12 June 2014

If there's 'Mankaading' then there's 'Buttlering'

'Buttlering' gives a batsman an edge of a couple of yards while a bowler who errs by a fraction of an inch is no-balled.
These days batsmen who get out don’t always walk back to the pavilion.  No, I am not talking about batsmen who having snicked a ball to the keeper pretending they have not, hoping that the umpire would have missed it.  The rules have changed and sometimes the umpires ‘go upstairs’ to see if the delivery was legit. They let the cameras decide if the bowler has overstepped and therefore delivered a ‘no ball’, in which case the batsman stays.

What this means is that a fraction of an inch is all it takes for a wicket taking delivery to be penalized with a run to the opposition.   It’s all good.  There’s a popping crease marked on the wicket for a reason. 
Still, it appears that the laws and traditions are very strict for the bowler but go easy on the batsmen and nothing shows this up better than what might be called ‘Buttlering’.

During the 5th ODI between England and Sri Lanka Jos Buttler, the English batsman was declared out after Sri Lankan spinner Sachitra Senanayake ‘Mankaaded’ him; i.e. whipped the bails off at the non-striker’s end before he got into his delivery stride after finding Buttler out of the crease.  Ravi Bopara, with whom Buttler put together a partnership that almost brought England a victory in the 4th ODI said ‘it was the done thing’.  The ‘done thing’, let’s call it ‘Buttlering’ turned some twenty plus singles into ‘twos’ in that 4th ODI.  ‘Buttlering’ did not go unnoticed. Warnings were issued.  Buttlering in the 5th ODI prompted further warnings and was put to a stop by Sachitra ‘Mankaading’ Jos. 

Now since batsmen often get ‘run out by a whisker’, an advantage of even an inch or two can make a massive difference.  While a fraction ‘off’ can deny a bowler a wicket because it would be called a ‘no ball’, a fraction ‘extra’ secures safety for a batsman.  In the former case, the bowler is penalized and in the latter the batsman is rewarded.  Is this cricket, as the saying goes? Sadly, it is.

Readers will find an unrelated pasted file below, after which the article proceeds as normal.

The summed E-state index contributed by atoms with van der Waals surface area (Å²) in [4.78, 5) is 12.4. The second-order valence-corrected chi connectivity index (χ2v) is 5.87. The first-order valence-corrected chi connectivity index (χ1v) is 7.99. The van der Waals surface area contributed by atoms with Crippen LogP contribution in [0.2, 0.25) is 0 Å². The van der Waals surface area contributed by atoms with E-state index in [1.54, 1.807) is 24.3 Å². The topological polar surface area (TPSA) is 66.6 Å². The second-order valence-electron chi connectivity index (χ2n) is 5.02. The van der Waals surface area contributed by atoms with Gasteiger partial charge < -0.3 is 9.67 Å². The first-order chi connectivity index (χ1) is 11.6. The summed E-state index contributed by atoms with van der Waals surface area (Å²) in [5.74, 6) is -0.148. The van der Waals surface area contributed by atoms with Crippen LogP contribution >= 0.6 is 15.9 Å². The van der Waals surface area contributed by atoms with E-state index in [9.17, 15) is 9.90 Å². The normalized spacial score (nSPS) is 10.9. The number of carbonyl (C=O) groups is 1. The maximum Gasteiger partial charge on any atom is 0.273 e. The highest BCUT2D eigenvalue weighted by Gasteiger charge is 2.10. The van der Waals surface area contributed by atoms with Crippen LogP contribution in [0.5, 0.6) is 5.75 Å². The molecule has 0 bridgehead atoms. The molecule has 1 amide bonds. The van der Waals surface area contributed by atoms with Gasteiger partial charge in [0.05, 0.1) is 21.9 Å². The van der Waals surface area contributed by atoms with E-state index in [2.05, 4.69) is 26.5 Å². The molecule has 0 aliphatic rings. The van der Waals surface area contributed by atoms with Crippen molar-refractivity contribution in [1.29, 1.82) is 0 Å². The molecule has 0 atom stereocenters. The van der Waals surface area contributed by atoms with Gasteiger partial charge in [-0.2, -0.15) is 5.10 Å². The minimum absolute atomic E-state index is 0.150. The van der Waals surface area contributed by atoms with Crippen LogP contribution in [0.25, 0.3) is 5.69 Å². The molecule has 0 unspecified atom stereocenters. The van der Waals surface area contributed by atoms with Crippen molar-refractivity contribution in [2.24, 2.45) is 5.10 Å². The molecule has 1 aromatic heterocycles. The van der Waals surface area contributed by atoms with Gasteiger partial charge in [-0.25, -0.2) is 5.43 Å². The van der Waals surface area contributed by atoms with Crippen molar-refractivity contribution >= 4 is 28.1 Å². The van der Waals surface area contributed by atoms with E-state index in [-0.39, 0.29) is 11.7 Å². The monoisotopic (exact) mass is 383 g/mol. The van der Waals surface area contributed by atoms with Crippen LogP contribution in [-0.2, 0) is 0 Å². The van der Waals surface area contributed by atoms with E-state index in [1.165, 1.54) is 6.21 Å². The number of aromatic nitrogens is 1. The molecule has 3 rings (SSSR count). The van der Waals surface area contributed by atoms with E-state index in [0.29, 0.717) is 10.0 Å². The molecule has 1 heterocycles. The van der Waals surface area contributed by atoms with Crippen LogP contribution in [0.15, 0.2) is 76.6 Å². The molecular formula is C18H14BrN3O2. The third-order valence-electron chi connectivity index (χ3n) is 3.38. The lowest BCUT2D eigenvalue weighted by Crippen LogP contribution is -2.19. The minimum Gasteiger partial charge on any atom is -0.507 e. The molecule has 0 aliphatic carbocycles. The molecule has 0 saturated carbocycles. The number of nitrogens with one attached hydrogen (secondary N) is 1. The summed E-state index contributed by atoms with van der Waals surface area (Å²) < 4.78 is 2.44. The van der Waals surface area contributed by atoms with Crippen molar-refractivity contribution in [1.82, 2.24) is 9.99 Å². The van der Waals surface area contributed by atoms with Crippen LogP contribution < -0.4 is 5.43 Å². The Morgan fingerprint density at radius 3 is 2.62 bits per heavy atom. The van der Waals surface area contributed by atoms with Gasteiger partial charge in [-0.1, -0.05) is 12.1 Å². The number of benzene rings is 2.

That’s a batsman vs bowler affair.  But there’s inconsistency for batsmen too.  If a lead of a few feet at the beginning of a run is fair (i.e. ‘the done thing’), why should a few inches short in the event of a batsman not touching the crease when turning for a second run be called ‘one short’ by the umpire? 

The umpire is alert to where the bowler’s foot lands when he delivers. That’s part of his job. The umpire is not required to check if the non-striker is behind the crease (i.e. either a foot or the grounded bat) at the same moment.  It can’t be too difficult to write something into the law to deter Buttlering, which is nothing but blatant gamesmanship and a deliberate abuse of a lacuna in the law.  The umpire can take note and if a single (or two or three) is taken, declare ‘one short’. 

As things stand, however, the bowler gets shortchanged while the batsman has the opportunity to steal a few coins.  They add up, as the 4th ODI clearly showed.  If Buttlering is sanctioned then checking for no-balls after a wicket is taken must be done away with.  Indeed, if the transgression is similar (in length) to done-thing-length or Buttler-Length, then no-ball should not be called.  If someone really wants clarity, consistency and hard line rules, then an adjustment should be made to the length of the track, say 24 yards instead of 22.  Don’t like it?  Well then, let’s not treat Buttlering in international cricket as though it was something that happens in the village greens where coconut tree is a fielder and a ‘six’ into the grumpy neighbor’s garden is ‘out’. 

Technology has invaded cricket.  Rules have been fine-tuned.  Players are required to show greater degrees of professionalism.  Buttlerism persists though and is played down and even applauded by fellow cheats like Ravi Bopara while Mankaading is booed. 


Something is wrong here and the ICC must do what’s necessary to correct it. 

P.S. For an analogy in politics please read 'Doing the done thing'
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